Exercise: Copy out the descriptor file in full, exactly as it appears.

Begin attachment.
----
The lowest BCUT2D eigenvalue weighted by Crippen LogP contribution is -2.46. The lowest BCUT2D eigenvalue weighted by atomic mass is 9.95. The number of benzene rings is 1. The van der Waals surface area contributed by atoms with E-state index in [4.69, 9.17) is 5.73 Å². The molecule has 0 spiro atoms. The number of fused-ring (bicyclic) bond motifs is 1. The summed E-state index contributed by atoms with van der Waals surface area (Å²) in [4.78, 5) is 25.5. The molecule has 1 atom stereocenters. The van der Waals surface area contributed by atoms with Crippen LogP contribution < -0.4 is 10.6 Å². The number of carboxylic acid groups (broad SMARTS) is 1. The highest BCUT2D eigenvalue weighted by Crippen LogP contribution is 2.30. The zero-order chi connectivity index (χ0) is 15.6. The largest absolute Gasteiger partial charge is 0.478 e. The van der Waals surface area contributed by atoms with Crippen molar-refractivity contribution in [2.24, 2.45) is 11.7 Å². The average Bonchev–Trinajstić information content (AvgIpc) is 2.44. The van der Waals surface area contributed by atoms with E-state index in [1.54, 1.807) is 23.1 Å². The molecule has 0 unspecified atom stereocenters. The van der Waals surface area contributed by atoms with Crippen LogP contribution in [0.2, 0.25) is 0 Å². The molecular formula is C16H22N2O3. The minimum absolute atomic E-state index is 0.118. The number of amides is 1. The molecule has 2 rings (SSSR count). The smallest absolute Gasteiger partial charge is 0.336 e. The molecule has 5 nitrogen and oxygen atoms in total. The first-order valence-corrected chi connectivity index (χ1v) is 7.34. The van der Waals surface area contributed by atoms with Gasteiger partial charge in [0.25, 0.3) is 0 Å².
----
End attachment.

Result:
The lowest BCUT2D eigenvalue weighted by Crippen LogP contribution is -2.46. The lowest BCUT2D eigenvalue weighted by atomic mass is 9.95. The number of benzene rings is 1. The van der Waals surface area contributed by atoms with E-state index in [4.69, 9.17) is 5.73 Å². The molecule has 0 spiro atoms. The number of fused-ring (bicyclic) bond motifs is 1. The summed E-state index contributed by atoms with van der Waals surface area (Å²) in [4.78, 5) is 25.5. The molecule has 1 atom stereocenters. The van der Waals surface area contributed by atoms with Crippen LogP contribution < -0.4 is 10.6 Å². The number of carboxylic acid groups (broad SMARTS) is 1. The highest BCUT2D eigenvalue weighted by Crippen LogP contribution is 2.30. The zero-order chi connectivity index (χ0) is 15.6. The largest absolute Gasteiger partial charge is 0.478 e. The van der Waals surface area contributed by atoms with Crippen molar-refractivity contribution in [2.24, 2.45) is 11.7 Å². The average Bonchev–Trinajstić information content (AvgIpc) is 2.44. The van der Waals surface area contributed by atoms with E-state index in [1.54, 1.807) is 23.1 Å². The molecule has 0 unspecified atom stereocenters. The van der Waals surface area contributed by atoms with Crippen LogP contribution in [0.2, 0.25) is 0 Å². The molecular formula is C16H22N2O3. The minimum absolute atomic E-state index is 0.118. The number of amides is 1. The molecule has 2 rings (SSSR count). The smallest absolute Gasteiger partial charge is 0.336 e. The molecule has 5 nitrogen and oxygen atoms in total. The first-order valence-corrected chi connectivity index (χ1v) is 7.34. The van der Waals surface area contributed by atoms with Gasteiger partial charge in [0.25, 0.3) is 0 Å².